Act of God, My Ass

Yahoo! News – Is Water Intrusion Act Of God Or Construction Defect?

I don’t know if any of you outside of Florida has heard about what’s been happening to most new homes in the Orlando area that are five years old and younger. But after each of the three hurricanes roared through here this summer, we found water seeping into our homes along the floor, between the baseboards and the foundation. Water was flowing right on in.

During the storms, water also literally poured in through screw tops of the windows in our downstairs, where they were secured in the concrete block wall. I just finished repairing the drywall under our kitchen window where it disintegrated after being soaked storm after storm.

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The truth is, it’s most likely that the water has been penetrating our homes from day one and we didn’t know it.

The first year after we closed, I noticed large cracks forming across the back of our house in the exterior stucco. There were chunks falling off corners of the house between the second and first floors as well. We called our builder to come out and fix it, as per our warranty. They did. They sealed all the cracks with caulk and repainted the entire back of our house.

Yet, the cracks continued to show up. This summer, they got even worse as each storm passed. I would go out between storms and seal any crack I could find. Once the caulk had dried, I would repaint. Seal and paint, seal and paint.

[click to enlarge]

After Jeanne — actually, during the last hours of Jeanne — we discovered water coming into our home along the baseboards on the Southeast, East and Northeast sides. The water came about four feet into the affected rooms. Luckily, due to the amount of sealing and painting I’d been doing, our damage wasn’t nearly as bad as most of our neighbors. Plus, we only have one room downstairs with carpeting. We pulled that up immediately, and began moving all the furniture out.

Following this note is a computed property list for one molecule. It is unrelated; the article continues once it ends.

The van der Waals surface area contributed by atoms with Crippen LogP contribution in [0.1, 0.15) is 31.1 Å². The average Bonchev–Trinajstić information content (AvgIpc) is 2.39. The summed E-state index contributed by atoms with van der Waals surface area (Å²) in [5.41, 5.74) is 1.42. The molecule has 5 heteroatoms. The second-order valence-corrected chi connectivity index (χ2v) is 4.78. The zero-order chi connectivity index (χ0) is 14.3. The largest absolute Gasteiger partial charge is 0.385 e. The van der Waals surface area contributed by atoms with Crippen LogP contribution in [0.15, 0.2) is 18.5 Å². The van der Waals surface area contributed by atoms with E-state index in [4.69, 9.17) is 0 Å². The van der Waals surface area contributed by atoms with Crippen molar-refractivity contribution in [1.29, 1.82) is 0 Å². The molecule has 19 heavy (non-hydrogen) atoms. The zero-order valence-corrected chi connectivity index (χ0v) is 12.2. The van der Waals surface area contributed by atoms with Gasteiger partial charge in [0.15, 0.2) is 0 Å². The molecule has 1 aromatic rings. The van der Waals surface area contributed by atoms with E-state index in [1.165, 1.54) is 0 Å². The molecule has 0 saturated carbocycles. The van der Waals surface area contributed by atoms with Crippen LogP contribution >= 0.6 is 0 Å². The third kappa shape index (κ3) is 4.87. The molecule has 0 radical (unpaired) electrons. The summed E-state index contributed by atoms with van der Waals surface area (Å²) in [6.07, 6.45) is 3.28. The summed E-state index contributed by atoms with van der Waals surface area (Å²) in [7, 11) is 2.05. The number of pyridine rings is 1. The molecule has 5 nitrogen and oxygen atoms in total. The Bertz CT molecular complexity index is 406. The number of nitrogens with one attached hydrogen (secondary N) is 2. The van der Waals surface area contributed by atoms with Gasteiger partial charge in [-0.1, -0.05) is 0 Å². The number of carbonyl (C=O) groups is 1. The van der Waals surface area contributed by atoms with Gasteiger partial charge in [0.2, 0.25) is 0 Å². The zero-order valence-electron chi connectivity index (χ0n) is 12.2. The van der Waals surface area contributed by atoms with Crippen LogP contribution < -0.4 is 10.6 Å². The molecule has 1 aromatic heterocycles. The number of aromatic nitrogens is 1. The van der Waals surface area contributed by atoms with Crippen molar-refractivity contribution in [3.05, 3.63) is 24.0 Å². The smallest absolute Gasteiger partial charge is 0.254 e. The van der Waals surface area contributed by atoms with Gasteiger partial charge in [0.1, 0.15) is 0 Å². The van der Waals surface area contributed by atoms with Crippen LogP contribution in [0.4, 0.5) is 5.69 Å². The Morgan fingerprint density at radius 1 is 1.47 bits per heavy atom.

The next day, we purchased a 45-pint dehumidifier, two large box fans, tons of damp-rid, and a carpet steamer vacuum. FEMA reimbursed us for the dehumidifier and the vacuum. [thank you, FEMA]

[click to enlarge]

We were able to dry out our carpet and padding, save our walls and our furniture. Others in our neighborhood and surrounding communities have not been so lucky. Mold is rampaging through these home, their walls have become smelly, black-spotted, crumbling things. Their carpets are torn out, completely worthless. Their trust gone.

We immediately contacted our builder, Cambridge Homes. We filled out the online warranty request [twice], and waited to be contacted. They called and set up an appointment to have someone come and inspect the damage.

The inspector came out October 6th, 2004 at 5:00pm. I showed him the outside of our house, riddled with caulk lines in the shape of concrete blocks and lightning bolts. You could see I had attempted to stay on top of things, but it was a losing battle. I showed him the room with the carpet, now looking completely normal. Then I showed him the kitchen window with the drywall damage.

He didn’t say much, but what he did say was this,

“Here’s what Cambridge will do for you:

1. We’ll re-glaze the top panes of all windows.
2. We’ll seal all cracks and openings on the outside of your home and around all exterior doors and windows.
3. We’ll repaint your home with a water-proof paint.
4. We’ll repair the drywall damage under the kitchen window.”

I told him that was fine with me. I was just glad I didn’t have to fight with him. He said it would be 10 to 14 days before they could start work, so please be patient.

I waited until October 25th. We still hadn’t heard from them. So, I filled out another warranty form and also sent them an email. Both asking when I could expect someone to come out. I had been patient.

On November 3rd, I called their offices. I got their voicemail and left a nice message. It was basically the same as my emails.

November 4th, I got a letter from Scott South, the District President of Cambridge Homes, Ltd. In it, he stated none of the problems we homeowners were facing were due to construction defects, so they were not accepting any culpability. Basically, he was blowing us off. And they were also not planning on honoring their promise to repair the damage to our homes.